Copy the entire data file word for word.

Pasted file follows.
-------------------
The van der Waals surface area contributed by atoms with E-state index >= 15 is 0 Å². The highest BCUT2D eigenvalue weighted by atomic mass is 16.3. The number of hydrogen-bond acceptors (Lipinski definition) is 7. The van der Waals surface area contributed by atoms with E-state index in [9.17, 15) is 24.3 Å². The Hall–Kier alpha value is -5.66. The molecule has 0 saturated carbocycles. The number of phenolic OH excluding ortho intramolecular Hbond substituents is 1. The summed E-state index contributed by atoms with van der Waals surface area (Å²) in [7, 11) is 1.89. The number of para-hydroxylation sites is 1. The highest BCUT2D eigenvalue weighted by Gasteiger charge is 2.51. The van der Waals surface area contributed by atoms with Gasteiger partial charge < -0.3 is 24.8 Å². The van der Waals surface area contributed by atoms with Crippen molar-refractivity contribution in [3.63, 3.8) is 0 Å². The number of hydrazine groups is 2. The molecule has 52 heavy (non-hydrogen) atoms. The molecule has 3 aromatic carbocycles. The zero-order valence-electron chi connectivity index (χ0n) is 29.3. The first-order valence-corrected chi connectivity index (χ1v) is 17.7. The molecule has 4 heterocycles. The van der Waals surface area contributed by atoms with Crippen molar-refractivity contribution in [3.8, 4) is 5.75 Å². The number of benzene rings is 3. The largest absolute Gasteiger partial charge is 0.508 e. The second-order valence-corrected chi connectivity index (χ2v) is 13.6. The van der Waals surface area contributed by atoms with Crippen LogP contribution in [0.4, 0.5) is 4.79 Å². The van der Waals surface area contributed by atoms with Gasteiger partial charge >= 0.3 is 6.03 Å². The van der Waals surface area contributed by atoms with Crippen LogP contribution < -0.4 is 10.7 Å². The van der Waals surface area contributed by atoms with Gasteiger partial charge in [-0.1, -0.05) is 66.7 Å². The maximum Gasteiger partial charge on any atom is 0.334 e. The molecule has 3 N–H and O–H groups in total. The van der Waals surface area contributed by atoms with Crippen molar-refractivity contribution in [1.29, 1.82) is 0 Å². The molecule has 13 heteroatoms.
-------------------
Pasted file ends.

The van der Waals surface area contributed by atoms with E-state index >= 15 is 0 Å². The highest BCUT2D eigenvalue weighted by atomic mass is 16.3. The number of hydrogen-bond acceptors (Lipinski definition) is 7. The van der Waals surface area contributed by atoms with E-state index in [9.17, 15) is 24.3 Å². The Hall–Kier alpha value is -5.66. The molecule has 0 saturated carbocycles. The number of phenolic OH excluding ortho intramolecular Hbond substituents is 1. The summed E-state index contributed by atoms with van der Waals surface area (Å²) in [7, 11) is 1.89. The number of para-hydroxylation sites is 1. The highest BCUT2D eigenvalue weighted by Gasteiger charge is 2.51. The van der Waals surface area contributed by atoms with Gasteiger partial charge < -0.3 is 24.8 Å². The van der Waals surface area contributed by atoms with Crippen molar-refractivity contribution in [3.63, 3.8) is 0 Å². The number of hydrazine groups is 2. The molecule has 52 heavy (non-hydrogen) atoms. The molecule has 3 aromatic carbocycles. The zero-order valence-electron chi connectivity index (χ0n) is 29.3. The first-order valence-corrected chi connectivity index (χ1v) is 17.7. The molecule has 4 heterocycles. The van der Waals surface area contributed by atoms with Crippen molar-refractivity contribution in [3.8, 4) is 5.75 Å². The number of benzene rings is 3. The largest absolute Gasteiger partial charge is 0.508 e. The second-order valence-corrected chi connectivity index (χ2v) is 13.6. The van der Waals surface area contributed by atoms with Crippen LogP contribution in [0.4, 0.5) is 4.79 Å². The van der Waals surface area contributed by atoms with Gasteiger partial charge >= 0.3 is 6.03 Å². The van der Waals surface area contributed by atoms with Crippen LogP contribution < -0.4 is 10.7 Å². The van der Waals surface area contributed by atoms with Gasteiger partial charge in [-0.1, -0.05) is 66.7 Å². The maximum Gasteiger partial charge on any atom is 0.334 e. The molecule has 3 N–H and O–H groups in total. The van der Waals surface area contributed by atoms with Crippen molar-refractivity contribution in [1.29, 1.82) is 0 Å². The molecule has 13 heteroatoms.